Earlier this spring, when Margaret Atwood refused to heed the call of BDS, accepting the Dan David Prize for Literature in Israel, many progressive Canadians felt they had lost a cultural icon. She shared a million dollar prize as well as an acceptance speech with Amatov Ghosh in which the authors showed what many thought was a naive understanding of the human rights abuses wrought on Palestinians by the Israeli state.
Many activists were deeply disappointed in Atwood, whose acceptance speech and dismissal of the principles of the cultural boycott of Israeli apartheid, were taken as a betrayal of her progressive principles (compare to Elvis Costello, for instance, who, a few weeks later, supported the boycott, cancelling his Israeli concerts). Activists expressed this vocally on twitter, facebook, blogs and in letters to Atwood herself.
Well, apparently her visit to Israel to accept the prize changed her, and in an article published in Haaretz yesterday, she shares some of what she learned, as we learned in a brief analysis of the article, shared this morning with rabble. In the message reproduced below, Ottawa based activist Monzer Zimmo encourages others to rethink Atwood, just as she rethinks the situation:
When Margaret Atwood considered accepting an Israeli prize, I was among those who wrote urging her to take a stand in defence of the common humanity of Jews and Palestinians and refuse the prize unless Palestinians are treated as equals to Israeli Jews. After she decided to accept the prize, I thought she had shrunk by acquiescing to the Israel lobby. I thought that we – in Canada – had lost a cultural icon on whom we were unanimous in love and admiration. I thought Atwood had sold her soul to the devil for the cheep price of pleasing the Israel lobby; there was no other explanation, for the likes of Atwood need not hear my lecture to understand the impact of cultural boycott on peacefully bringing about justice for all. I thought that I had read the last word written by Margaret Atwood.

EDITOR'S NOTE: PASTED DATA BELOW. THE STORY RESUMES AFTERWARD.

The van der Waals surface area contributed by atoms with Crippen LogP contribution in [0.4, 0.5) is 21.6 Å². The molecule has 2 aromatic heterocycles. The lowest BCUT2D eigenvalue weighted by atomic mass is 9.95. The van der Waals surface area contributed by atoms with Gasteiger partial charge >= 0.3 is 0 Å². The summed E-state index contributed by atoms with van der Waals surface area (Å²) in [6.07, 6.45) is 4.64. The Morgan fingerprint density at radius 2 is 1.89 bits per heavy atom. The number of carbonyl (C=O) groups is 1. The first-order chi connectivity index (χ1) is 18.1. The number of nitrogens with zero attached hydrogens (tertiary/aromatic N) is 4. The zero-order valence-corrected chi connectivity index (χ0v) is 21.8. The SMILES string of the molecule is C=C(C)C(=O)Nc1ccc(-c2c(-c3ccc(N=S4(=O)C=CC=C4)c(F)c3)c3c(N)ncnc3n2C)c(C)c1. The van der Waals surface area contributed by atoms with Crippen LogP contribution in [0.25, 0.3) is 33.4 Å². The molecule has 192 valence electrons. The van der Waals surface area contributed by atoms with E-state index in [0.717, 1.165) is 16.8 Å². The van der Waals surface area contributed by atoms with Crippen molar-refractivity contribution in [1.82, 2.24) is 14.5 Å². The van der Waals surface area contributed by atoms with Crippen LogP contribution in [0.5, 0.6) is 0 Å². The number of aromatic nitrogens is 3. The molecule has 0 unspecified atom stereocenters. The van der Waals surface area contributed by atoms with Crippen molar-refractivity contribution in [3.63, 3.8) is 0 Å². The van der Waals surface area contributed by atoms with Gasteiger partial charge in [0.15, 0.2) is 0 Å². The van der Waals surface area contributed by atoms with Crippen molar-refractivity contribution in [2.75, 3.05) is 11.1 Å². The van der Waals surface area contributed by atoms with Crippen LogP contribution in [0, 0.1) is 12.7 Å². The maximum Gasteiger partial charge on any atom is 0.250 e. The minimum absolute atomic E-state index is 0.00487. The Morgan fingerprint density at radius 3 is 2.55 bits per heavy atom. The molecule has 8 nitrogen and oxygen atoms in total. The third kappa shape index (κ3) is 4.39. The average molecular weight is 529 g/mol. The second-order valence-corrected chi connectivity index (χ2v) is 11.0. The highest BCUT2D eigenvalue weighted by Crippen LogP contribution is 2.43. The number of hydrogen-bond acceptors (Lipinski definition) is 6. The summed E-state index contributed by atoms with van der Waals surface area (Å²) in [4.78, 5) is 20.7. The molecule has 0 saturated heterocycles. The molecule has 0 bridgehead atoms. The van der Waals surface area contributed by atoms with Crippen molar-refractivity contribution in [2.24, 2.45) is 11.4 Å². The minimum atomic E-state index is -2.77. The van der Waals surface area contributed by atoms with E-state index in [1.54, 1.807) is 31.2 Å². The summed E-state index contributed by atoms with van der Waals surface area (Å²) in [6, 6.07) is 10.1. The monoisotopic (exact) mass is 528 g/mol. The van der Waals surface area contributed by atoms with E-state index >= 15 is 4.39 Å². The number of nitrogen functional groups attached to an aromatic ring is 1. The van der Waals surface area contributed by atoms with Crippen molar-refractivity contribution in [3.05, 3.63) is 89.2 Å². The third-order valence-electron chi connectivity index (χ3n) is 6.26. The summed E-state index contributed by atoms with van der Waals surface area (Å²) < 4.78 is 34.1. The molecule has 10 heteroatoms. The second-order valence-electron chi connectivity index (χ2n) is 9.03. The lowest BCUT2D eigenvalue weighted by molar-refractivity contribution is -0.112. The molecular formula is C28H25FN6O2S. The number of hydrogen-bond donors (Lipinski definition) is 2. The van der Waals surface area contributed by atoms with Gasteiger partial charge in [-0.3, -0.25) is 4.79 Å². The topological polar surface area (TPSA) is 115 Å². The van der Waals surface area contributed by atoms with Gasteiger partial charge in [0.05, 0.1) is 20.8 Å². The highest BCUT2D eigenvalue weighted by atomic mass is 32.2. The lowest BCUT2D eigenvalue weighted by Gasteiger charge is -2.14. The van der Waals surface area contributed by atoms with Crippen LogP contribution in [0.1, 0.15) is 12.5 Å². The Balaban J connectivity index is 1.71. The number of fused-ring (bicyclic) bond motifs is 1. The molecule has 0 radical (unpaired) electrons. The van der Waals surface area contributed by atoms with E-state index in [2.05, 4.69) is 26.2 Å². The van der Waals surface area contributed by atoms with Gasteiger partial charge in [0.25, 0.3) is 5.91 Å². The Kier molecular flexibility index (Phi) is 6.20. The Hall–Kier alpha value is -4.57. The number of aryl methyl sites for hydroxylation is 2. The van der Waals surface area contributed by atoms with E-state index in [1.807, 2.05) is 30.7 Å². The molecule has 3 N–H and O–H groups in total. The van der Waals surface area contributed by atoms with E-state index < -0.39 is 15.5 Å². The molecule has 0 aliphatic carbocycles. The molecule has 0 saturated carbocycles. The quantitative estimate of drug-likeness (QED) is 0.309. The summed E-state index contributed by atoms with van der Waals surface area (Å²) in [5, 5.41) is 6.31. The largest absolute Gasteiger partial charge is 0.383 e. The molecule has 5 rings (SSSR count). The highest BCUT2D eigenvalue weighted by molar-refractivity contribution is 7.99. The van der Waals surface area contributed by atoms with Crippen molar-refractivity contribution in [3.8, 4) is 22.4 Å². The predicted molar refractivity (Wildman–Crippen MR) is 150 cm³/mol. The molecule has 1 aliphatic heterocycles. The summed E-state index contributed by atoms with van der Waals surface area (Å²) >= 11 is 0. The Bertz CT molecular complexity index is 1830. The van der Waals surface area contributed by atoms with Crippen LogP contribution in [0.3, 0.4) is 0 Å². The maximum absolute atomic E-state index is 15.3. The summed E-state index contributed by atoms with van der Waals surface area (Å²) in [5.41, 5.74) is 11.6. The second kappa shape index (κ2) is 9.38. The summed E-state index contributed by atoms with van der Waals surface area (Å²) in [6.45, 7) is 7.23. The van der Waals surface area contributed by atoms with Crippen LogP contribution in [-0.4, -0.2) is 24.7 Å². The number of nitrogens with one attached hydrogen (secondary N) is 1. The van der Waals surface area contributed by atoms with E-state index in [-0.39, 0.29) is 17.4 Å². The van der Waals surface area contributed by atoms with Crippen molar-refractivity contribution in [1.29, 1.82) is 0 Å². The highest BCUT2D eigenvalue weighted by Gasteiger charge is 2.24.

Then, a friend – whose judgment I trust – sent me this link to an article by Margaret Atwood: The Shadow over Israel.
I “clicked” on the link and read Margaret Atwood again, after having concluded that she had died. In this article, Canada’s cultural icon is coming back to life. We have not lost Margaret Atwood who, from this experience of dealing closely with the Palestinian-Israeli conflict, has “come out altered.”
“None of this changes the core nature of the reality, which is that the concept of Israel as a humane and democratic state is in serious trouble. Once a country starts refusing entry to the likes of Noam Chomsky, shutting down the rights of its citizens to use words like “Nakba,” and labelling as “anti-Israel” anyone who tries to tell them what they need to know, a police-state clampdown looms. Will it be a betrayal of age-old humane Jewish traditions and the rule of just law, or a turn towards reconciliation and a truly open society?”
“Time is running out. Opinion in Israel may be hardening, but in the United States things are moving in the opposite direction. Campus activity is increasing; many young Jewish Americans don’t want Israel speaking for them. America , snarled in two chaotic wars and facing increasing international anger over Palestine , may well be starting to see Israel not as an asset but as a liability.”
“Then there are people like me. Having been preoccupied of late with mass extinctions and environmental disasters, and thus having strayed into the Middle-eastern neighbourhood with a mind as open as it could be without being totally vacant, I’ve come out altered. Child-killing in Gaza ? Killing aid-bringers on ships in international waters? Civilians malnourished thanks to the blockade? Forbidding writing paper? Forbidding pizza? How petty and vindictive! Is pizza is a tool of terrorists? Would most Canadians agree? And am I a tool of terrorists for saying this? I think not.”
Read and reflect…!!!
Thank you for reading this story...
More people are reading rabble.ca than ever and unlike many news organizations, we have never put up a paywall – at rabble we’ve always believed in making our reporting and analysis free to all. But media isn’t free to produce. rabble’s total budget is likely less than what big corporate media spend on photocopying (we kid you not!) and we do not have any major foundation, sponsor or angel investor. Our only supporters are people and organizations -- like you. This is why we need your help.
If everyone who visits rabble and likes it chipped in a couple of dollars per month, our future would be much more secure and we could do much more: like the things our readers tell us they want to see more of: more staff reporters and more work to complete the upgrade of our website.
We’re asking if you could make a donation, right now, to set rabble on solid footing.